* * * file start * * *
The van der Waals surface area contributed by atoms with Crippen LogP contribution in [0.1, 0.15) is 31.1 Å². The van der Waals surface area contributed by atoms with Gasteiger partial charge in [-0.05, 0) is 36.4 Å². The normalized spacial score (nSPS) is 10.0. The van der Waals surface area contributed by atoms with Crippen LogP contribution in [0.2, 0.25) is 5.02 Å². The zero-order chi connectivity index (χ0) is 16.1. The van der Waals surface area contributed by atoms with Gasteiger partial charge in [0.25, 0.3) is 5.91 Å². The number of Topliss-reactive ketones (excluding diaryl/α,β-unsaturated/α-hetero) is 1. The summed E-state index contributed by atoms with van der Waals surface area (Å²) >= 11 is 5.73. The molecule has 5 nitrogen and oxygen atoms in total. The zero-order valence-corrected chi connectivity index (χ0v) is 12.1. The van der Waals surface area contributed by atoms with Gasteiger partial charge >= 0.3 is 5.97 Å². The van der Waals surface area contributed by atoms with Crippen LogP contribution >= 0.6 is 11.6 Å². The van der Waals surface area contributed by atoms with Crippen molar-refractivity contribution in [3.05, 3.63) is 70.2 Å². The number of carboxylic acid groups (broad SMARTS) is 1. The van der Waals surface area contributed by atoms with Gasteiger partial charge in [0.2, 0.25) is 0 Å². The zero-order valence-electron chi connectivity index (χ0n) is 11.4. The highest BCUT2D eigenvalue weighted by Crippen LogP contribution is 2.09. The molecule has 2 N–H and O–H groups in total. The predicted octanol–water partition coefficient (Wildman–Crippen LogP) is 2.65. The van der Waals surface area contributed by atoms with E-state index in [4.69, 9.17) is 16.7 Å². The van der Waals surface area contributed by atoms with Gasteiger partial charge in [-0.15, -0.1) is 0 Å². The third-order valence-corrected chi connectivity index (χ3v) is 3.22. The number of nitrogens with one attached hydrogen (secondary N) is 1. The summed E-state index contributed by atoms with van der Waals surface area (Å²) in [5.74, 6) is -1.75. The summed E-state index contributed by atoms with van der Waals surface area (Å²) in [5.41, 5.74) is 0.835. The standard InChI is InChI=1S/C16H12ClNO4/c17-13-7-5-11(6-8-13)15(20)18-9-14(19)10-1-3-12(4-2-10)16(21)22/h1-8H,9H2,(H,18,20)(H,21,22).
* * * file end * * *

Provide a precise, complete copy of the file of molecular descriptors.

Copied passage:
The van der Waals surface area contributed by atoms with Crippen LogP contribution in [0.1, 0.15) is 31.1 Å². The van der Waals surface area contributed by atoms with Gasteiger partial charge in [-0.05, 0) is 36.4 Å². The normalized spacial score (nSPS) is 10.0. The van der Waals surface area contributed by atoms with Crippen LogP contribution in [0.2, 0.25) is 5.02 Å². The zero-order chi connectivity index (χ0) is 16.1. The van der Waals surface area contributed by atoms with Gasteiger partial charge in [0.25, 0.3) is 5.91 Å². The number of Topliss-reactive ketones (excluding diaryl/α,β-unsaturated/α-hetero) is 1. The summed E-state index contributed by atoms with van der Waals surface area (Å²) >= 11 is 5.73. The molecule has 5 nitrogen and oxygen atoms in total. The zero-order valence-corrected chi connectivity index (χ0v) is 12.1. The van der Waals surface area contributed by atoms with Gasteiger partial charge >= 0.3 is 5.97 Å². The van der Waals surface area contributed by atoms with Crippen LogP contribution >= 0.6 is 11.6 Å². The van der Waals surface area contributed by atoms with Crippen molar-refractivity contribution in [3.05, 3.63) is 70.2 Å². The number of carboxylic acid groups (broad SMARTS) is 1. The van der Waals surface area contributed by atoms with Gasteiger partial charge in [0.2, 0.25) is 0 Å². The zero-order valence-electron chi connectivity index (χ0n) is 11.4. The highest BCUT2D eigenvalue weighted by Crippen LogP contribution is 2.09. The molecule has 2 N–H and O–H groups in total. The predicted octanol–water partition coefficient (Wildman–Crippen LogP) is 2.65. The van der Waals surface area contributed by atoms with E-state index in [4.69, 9.17) is 16.7 Å². The van der Waals surface area contributed by atoms with Gasteiger partial charge in [-0.15, -0.1) is 0 Å². The third-order valence-corrected chi connectivity index (χ3v) is 3.22. The number of nitrogens with one attached hydrogen (secondary N) is 1. The summed E-state index contributed by atoms with van der Waals surface area (Å²) in [5.74, 6) is -1.75. The summed E-state index contributed by atoms with van der Waals surface area (Å²) in [5.41, 5.74) is 0.835. The standard InChI is InChI=1S/C16H12ClNO4/c17-13-7-5-11(6-8-13)15(20)18-9-14(19)10-1-3-12(4-2-10)16(21)22/h1-8H,9H2,(H,18,20)(H,21,22).